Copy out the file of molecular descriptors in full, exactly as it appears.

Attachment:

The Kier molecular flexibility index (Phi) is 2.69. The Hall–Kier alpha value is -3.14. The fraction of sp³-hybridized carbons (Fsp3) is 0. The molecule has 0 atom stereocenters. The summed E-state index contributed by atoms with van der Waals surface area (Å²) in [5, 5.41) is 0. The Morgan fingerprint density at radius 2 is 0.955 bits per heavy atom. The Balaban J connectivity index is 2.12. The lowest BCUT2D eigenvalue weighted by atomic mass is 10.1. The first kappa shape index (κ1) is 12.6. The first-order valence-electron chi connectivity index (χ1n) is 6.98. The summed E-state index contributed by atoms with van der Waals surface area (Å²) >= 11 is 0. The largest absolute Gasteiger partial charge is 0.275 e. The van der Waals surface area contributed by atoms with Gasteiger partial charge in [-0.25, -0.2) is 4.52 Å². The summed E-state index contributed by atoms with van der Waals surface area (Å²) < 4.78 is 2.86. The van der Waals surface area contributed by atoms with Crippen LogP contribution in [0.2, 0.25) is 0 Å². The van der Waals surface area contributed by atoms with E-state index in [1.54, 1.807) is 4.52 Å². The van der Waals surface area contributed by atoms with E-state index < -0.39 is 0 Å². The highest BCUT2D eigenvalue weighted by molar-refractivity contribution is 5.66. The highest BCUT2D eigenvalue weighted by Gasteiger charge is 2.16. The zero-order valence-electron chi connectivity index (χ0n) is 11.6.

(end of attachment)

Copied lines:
The Kier molecular flexibility index (Phi) is 2.69. The Hall–Kier alpha value is -3.14. The fraction of sp³-hybridized carbons (Fsp3) is 0. The molecule has 0 atom stereocenters. The summed E-state index contributed by atoms with van der Waals surface area (Å²) in [5, 5.41) is 0. The Morgan fingerprint density at radius 2 is 0.955 bits per heavy atom. The Balaban J connectivity index is 2.12. The lowest BCUT2D eigenvalue weighted by atomic mass is 10.1. The first kappa shape index (κ1) is 12.6. The first-order valence-electron chi connectivity index (χ1n) is 6.98. The summed E-state index contributed by atoms with van der Waals surface area (Å²) >= 11 is 0. The largest absolute Gasteiger partial charge is 0.275 e. The van der Waals surface area contributed by atoms with Gasteiger partial charge in [-0.25, -0.2) is 4.52 Å². The summed E-state index contributed by atoms with van der Waals surface area (Å²) < 4.78 is 2.86. The van der Waals surface area contributed by atoms with Crippen LogP contribution in [0.2, 0.25) is 0 Å². The van der Waals surface area contributed by atoms with E-state index in [1.54, 1.807) is 4.52 Å². The van der Waals surface area contributed by atoms with E-state index < -0.39 is 0 Å². The highest BCUT2D eigenvalue weighted by molar-refractivity contribution is 5.66. The highest BCUT2D eigenvalue weighted by Gasteiger charge is 2.16. The zero-order valence-electron chi connectivity index (χ0n) is 11.6.